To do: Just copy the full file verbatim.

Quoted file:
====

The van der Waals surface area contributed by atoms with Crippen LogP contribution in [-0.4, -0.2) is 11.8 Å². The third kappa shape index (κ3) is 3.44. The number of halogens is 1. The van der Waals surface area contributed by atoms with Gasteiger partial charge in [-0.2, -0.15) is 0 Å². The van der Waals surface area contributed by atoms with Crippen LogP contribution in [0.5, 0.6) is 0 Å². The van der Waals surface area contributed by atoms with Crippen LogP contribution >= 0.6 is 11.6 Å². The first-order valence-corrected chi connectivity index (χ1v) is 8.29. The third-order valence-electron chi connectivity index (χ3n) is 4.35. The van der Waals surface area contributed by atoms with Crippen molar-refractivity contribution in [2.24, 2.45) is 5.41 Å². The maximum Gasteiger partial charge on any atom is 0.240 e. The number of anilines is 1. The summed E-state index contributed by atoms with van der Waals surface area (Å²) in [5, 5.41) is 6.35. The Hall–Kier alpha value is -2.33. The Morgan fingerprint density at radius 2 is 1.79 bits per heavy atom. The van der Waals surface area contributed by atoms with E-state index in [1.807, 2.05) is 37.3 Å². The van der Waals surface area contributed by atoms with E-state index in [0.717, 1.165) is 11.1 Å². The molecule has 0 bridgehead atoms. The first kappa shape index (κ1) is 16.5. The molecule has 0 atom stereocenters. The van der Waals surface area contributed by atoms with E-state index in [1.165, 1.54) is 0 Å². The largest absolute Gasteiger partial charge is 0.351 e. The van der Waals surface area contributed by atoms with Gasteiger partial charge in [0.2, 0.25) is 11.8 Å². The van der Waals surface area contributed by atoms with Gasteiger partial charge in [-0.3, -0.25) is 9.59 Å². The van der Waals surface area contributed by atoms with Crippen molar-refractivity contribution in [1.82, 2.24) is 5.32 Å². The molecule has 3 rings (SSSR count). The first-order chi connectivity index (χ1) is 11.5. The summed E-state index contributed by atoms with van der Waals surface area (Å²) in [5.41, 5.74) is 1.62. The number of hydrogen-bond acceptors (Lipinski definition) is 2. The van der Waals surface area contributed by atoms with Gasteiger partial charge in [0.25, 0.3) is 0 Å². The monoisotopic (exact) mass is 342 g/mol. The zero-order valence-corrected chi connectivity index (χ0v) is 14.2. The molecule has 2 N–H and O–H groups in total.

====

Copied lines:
The van der Waals surface area contributed by atoms with Crippen LogP contribution in [-0.4, -0.2) is 11.8 Å². The third kappa shape index (κ3) is 3.44. The number of halogens is 1. The van der Waals surface area contributed by atoms with Gasteiger partial charge in [-0.2, -0.15) is 0 Å². The van der Waals surface area contributed by atoms with Crippen LogP contribution in [0.5, 0.6) is 0 Å². The van der Waals surface area contributed by atoms with Crippen LogP contribution >= 0.6 is 11.6 Å². The first-order valence-corrected chi connectivity index (χ1v) is 8.29. The third-order valence-electron chi connectivity index (χ3n) is 4.35. The van der Waals surface area contributed by atoms with Crippen molar-refractivity contribution in [2.24, 2.45) is 5.41 Å². The maximum Gasteiger partial charge on any atom is 0.240 e. The number of anilines is 1. The summed E-state index contributed by atoms with van der Waals surface area (Å²) in [5, 5.41) is 6.35. The Hall–Kier alpha value is -2.33. The Morgan fingerprint density at radius 2 is 1.79 bits per heavy atom. The van der Waals surface area contributed by atoms with E-state index in [1.807, 2.05) is 37.3 Å². The van der Waals surface area contributed by atoms with E-state index in [0.717, 1.165) is 11.1 Å². The molecule has 0 bridgehead atoms. The first kappa shape index (κ1) is 16.5. The molecule has 0 atom stereocenters. The van der Waals surface area contributed by atoms with E-state index in [1.165, 1.54) is 0 Å². The largest absolute Gasteiger partial charge is 0.351 e. The van der Waals surface area contributed by atoms with Gasteiger partial charge in [0.2, 0.25) is 11.8 Å². The van der Waals surface area contributed by atoms with Gasteiger partial charge in [-0.3, -0.25) is 9.59 Å². The van der Waals surface area contributed by atoms with Crippen molar-refractivity contribution in [1.82, 2.24) is 5.32 Å². The molecule has 3 rings (SSSR count). The first-order chi connectivity index (χ1) is 11.5. The summed E-state index contributed by atoms with van der Waals surface area (Å²) in [5.41, 5.74) is 1.62. The number of hydrogen-bond acceptors (Lipinski definition) is 2. The van der Waals surface area contributed by atoms with Gasteiger partial charge in [0.25, 0.3) is 0 Å². The monoisotopic (exact) mass is 342 g/mol. The zero-order valence-corrected chi connectivity index (χ0v) is 14.2. The molecule has 2 N–H and O–H groups in total.